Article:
FOX SPORTS CAROLINAS (TV)—Players switch teams all the time in hockey. Free agents put themselves on the open market in droves every summer. Teams toss prospects over the fence in exchange for draft picks. At the trading deadline (on April 3, this year) it’s not uncommon for a player to change cities and then play his old team within a week. It’s the business, players say.

Alexander Semin, seen here in an earlier tilt with Tampa Bay, couldnt make a difference against his former team Tuesday night.
  • Photo by Chris Baird
  • Alexander Semin, seen here in an earlier tilt with Tampa Bay, couldn’t make a difference against his former team Tuesday night.

But these changes aren’t always run of the mill, and this is a big week for them for the Hurricanes. Last night, Alexander Semin played his first game back in Washington D.C. after seven years with the Capitals. And tomorrow night, Jordan Staal faces his former team, the Pittsburgh Penguins, for the first time in Raleigh.

Hopefully Staal’s reunion goes better than Semin’s.

Semin was booed every time he touched the puck on Tuesday at the Verizon Center. The Caps’ Troy Brouwer had fired up the negativity by dissing Semin’s work ethic to reporters on Monday.

“Some nights you didn’t even know if he was going to come to the rink,” Brouwer griped. “It’s tough to play alongside guys like those because you don’t know what you’re going to get out of them.”

Well, Semin is the fifth-leading scorer in Caps franchise history. But certainly, Brouwer’s 50-goal seasons must be imminent.

The negative vibes didn’t appear to affect Semin’s game much, but Braden Holtby, the Caps’ netminder, did. Holtby’s 33 saves kept the scoresheet clean. The Russian finished with four shots on goal, two misses and a -1. One of those shots was a shorthanded breakaway when the game was still scoreless, but Holtby parried Semin’s wrist shot with his glove. The Verizon Center crowd would have made an interesting noise had that shot gone in.

Semin’s night was par for the course for the punchless Canes, who are fraying badly with a depleted lineup. Jeff Skinner’s absence due to a concussion reduces the Canes offense to one line, which coach Kirk Muller tried to mitigate last night through line juggling. Jiri Tlusty started on the third line, moved up to the second in the middle of the game, and was restored to the top line with Semin and Eric Staal as the second period ended. Nothing clicked, though.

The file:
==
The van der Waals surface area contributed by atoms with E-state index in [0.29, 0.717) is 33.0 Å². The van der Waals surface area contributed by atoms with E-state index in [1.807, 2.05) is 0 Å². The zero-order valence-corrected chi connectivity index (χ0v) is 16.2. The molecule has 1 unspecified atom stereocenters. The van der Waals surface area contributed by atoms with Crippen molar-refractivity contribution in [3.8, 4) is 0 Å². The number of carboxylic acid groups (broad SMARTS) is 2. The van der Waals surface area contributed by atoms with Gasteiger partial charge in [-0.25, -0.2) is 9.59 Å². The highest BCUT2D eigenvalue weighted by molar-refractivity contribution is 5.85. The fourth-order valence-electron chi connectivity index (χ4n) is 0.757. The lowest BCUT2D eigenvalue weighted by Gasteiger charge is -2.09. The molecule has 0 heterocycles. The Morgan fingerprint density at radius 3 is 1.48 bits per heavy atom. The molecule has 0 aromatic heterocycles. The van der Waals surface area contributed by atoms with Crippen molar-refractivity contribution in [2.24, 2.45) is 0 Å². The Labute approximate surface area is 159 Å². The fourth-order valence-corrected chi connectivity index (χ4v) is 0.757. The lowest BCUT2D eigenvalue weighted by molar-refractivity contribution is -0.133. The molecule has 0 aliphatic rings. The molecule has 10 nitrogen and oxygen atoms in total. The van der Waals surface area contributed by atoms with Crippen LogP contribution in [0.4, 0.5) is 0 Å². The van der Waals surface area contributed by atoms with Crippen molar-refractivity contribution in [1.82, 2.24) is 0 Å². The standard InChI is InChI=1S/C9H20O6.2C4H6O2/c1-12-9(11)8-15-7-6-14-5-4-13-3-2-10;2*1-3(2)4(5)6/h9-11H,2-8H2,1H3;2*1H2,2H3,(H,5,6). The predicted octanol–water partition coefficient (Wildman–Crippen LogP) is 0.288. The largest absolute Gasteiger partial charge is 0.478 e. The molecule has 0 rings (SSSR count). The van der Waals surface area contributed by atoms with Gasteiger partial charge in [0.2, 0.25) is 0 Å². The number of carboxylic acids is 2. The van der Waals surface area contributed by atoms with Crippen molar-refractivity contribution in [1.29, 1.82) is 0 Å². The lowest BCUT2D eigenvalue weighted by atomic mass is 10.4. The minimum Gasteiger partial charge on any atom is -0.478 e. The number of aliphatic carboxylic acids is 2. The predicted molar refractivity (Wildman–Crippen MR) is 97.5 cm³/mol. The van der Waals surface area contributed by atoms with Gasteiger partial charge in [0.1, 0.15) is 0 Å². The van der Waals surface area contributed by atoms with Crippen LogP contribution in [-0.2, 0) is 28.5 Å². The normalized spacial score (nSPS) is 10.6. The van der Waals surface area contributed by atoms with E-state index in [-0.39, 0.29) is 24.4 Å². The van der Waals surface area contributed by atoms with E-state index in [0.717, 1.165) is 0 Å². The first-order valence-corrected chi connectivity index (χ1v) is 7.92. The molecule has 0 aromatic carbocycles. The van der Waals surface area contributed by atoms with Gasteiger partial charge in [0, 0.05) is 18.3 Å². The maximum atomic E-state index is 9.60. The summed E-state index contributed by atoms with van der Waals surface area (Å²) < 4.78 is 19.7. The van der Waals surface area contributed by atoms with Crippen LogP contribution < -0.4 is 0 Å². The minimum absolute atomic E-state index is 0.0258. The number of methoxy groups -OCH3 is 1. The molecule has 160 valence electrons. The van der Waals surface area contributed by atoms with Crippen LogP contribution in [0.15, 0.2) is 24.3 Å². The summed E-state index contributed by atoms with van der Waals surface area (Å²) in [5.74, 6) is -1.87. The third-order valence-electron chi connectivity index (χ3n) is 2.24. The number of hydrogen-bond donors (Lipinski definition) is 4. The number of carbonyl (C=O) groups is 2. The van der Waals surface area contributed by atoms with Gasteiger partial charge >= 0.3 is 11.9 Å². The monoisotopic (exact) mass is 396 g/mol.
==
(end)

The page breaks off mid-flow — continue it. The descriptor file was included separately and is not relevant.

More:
“Fatigue kicks in,” Muller said to reporters after the game. “Some guys are playing more minutes than they probably should, and it catches up.”

“We just couldn’t find our legs tonight,” Jordan Staal added.

We might need to start calling Carolina’s defense its green line. Marc-Andre Gragnani made his season debut, joining Ryan Murphy and Bobby Sanguinetti on a kiddie corps that found themselves hemmed in throughout the game while Tim Gleason, Joni Pitkanen and Jamie McBain heal. Murphy played his fifth game last night, the maximum allowed at the NHL level before the first year of his contract kicks in, which means he will likely be sent back to juniors. But then, he’s not looked out of place.

Justin Faulk stuck after excelling during a call-up and now he might be Carolina’s best defenseman. Perhaps 19-year-old Murphy should mature in Raleigh rather than Kitchener. His speed joining the rush is impressive. It’s not as easy a decision as Muller and general manager Jim Rutherford probably thought it would be.

The Canes have now lost four of five—two of those by shutout. They’re 0-5 against Southeast Division opponents. Bad stats, true. But they’re in first place.

Carolina’s 19 points are now matched by Tampa Bay and Winnipeg, with Florida just three back and the Caps four back. Washington’s at the bottom of the conference, but seems to be stirring. And a good week could put them in the division lead with the way this season is going. It’s hard to know whether to pull out the optimistic or pessimistic prose here.

So we’ll take this thing game by game. Perhaps things will change Thursday when the Penguins visit. Pittsburgh has been allowing goals—six to the Panthers on Tuesday night—but then they’ve been scoring them too.

Jordan Staal turned down a six-year extension in Pittsburgh for a higher spot on the Carolina depth chart. Without fail, he has centered the second line, and been on the first power-play unit. But he won’t have Jeff Skinner on his wing to show off to his former teammates. Jussi Jokinen and Pat Dwyer—or some of the Charlotte Checkers milling about the lower lines right now—will be there instead.

With Staalsian reticence, he’ll deny missing his former team. But with the concussed Evgeni Malkin out of the Penguins’ lineup indefinitely, he knows he would have been in the exact same slots right now for Pittsburgh, a team headed for their annual playoff run.

Don’t look back, Jordan. In a division in which four points separates the number-three playoff seed and the conference cellar, only look forward.